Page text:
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Our Feathered Friends - Oct. 3

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Remember me writing about the millet plants in my backyard? Well, finally my hungry visitors returned the next day to feed and I did have my small binoculars handy so I could identify the eaters. The stalks were plenty sturdy for the birds to land on the plant without riding it to the ground. A small flock of House Finches were feasting on the seed. After breeding season the birds usually go through a molt and lose most of the reddish feathers and almost look like the females. There used to be a family of Northern Cardinals over at the old house where the beautiful male would molt at the end of summer and looked terrible until the next spring when his hormones kicked in and he returned to the bright red we all are familiar with.

There are two sets of binoculars in my possession for watching birds. My largest that is used especially for bird counts is a pair of 10 X 50 Bushnells that I bought through Amazon.com. The 10 refers to the magnification, or it makes an object look 10 times closer. The 50, is how big the front lens is in millimeters. The larger the lens diameter is, the more light that comes through. Some people have laughed because I take my binoculars with me on an Owl Prowl, which increases the ability to see things in low light. The only draw back to a large set is that you might be too close to an object to actually focus on it. Some people prefer to buy an expensive set with a price tag of from $200 on up to $1000, which is a much higher price for much finer optics. I will stick with a price below $75 because I really get out into the underbrush and rough places without worrying about getting a scratch on them.{phocagallery view=category|categoryid=20|imageid=626|displayname=0|float=right}

That is where my smaller set comes in handy. It is also a Bushnell, 7 X 35mm which will focus on an object much closer than the large size. My old birding buddy, the late John W. Sellars had a spotting scope which we used to really bring a bird up much closer. It was a 15 - 60 power zoom telescope that you had to place on a tripod because the vibrations in your hands would make it difficult to see through. We used it back at Reelfoot Lake where we would set it up for Bald Eagle watching. Once you got it locked in, other people could step up and see the birds, and not knock it out of focus. It always came in handy for birding, and I wish I had one of my own today.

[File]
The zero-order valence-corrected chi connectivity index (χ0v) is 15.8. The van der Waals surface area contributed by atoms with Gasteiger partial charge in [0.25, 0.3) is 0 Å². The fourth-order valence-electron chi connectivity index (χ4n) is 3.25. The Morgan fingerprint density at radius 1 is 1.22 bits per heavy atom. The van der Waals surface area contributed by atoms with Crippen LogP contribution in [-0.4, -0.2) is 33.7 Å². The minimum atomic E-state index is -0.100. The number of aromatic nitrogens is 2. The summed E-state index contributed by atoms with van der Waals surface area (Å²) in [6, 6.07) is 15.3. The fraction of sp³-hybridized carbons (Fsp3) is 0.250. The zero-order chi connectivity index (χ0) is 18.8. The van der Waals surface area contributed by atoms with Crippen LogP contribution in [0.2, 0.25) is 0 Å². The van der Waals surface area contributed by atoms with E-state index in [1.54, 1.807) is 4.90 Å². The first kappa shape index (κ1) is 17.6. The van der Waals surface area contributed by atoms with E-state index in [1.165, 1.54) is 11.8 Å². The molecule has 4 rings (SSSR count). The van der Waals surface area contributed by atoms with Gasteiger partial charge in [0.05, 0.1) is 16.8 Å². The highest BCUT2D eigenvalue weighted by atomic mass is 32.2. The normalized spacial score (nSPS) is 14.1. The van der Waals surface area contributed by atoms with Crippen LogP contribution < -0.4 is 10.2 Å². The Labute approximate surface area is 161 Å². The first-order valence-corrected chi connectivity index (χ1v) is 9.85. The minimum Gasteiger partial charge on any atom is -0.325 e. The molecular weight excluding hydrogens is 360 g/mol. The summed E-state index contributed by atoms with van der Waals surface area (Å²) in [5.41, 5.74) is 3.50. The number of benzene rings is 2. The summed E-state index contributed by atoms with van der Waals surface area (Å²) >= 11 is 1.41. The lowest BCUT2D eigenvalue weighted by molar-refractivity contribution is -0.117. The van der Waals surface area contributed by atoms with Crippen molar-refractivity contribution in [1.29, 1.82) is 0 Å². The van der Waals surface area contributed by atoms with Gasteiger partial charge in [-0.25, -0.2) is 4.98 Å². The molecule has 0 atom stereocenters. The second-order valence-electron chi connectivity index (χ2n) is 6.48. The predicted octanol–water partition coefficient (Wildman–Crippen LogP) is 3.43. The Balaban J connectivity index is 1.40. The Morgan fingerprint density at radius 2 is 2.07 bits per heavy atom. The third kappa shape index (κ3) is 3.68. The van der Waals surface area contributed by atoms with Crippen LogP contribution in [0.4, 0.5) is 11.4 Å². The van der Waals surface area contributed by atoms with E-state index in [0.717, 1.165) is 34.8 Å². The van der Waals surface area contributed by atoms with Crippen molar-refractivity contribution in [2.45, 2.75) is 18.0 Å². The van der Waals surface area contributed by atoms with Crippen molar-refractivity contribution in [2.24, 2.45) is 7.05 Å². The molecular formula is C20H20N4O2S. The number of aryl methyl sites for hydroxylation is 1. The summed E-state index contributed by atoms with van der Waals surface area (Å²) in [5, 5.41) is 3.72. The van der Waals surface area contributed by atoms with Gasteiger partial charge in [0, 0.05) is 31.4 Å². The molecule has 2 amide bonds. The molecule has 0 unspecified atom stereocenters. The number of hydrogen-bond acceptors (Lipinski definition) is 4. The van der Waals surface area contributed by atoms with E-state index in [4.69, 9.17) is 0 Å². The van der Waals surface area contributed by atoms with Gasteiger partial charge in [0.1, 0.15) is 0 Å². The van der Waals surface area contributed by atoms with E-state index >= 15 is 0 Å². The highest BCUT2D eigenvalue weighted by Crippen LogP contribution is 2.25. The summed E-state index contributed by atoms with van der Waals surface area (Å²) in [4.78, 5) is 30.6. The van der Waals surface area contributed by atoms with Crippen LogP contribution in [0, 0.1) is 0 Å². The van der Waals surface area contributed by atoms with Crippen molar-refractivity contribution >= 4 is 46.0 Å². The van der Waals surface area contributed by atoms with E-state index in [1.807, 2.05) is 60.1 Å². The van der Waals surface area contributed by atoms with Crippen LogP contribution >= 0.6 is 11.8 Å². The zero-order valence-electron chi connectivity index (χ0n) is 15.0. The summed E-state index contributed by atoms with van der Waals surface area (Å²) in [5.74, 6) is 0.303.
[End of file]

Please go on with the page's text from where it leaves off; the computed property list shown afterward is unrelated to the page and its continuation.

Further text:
This reminds me of a birding trip where we were conducting a count in the spring many years ago. Most of my friends that I bird watched with have passed on to their heavenly reward, as I almost did a year ago two weeks from now. Mr. Robert Hosier, who taught at Castle Height Military Academy, was out with John Sellars and myself counting spring migrating Warblers when this large red butterfly flew up right in front of Mr. Hosier's binocular. All he could see was this giant red blob. Mr. Robert got so excited that he was hollering, There is a giant red bird somewhere in front of me." John and I almost busted a gut as we were laughing so hard. I truly miss my friends.

We would love to hear from you as to whats lurking about in your neighborhood and at your feeders. You can reach Karen Franklin via e-mail at, karen.feathered@gmail.com and write me at 606 Fairview Ave., Lebanon, TN, 37087, or e-mail me at ourfeatheredfriends@yahoo.com

 

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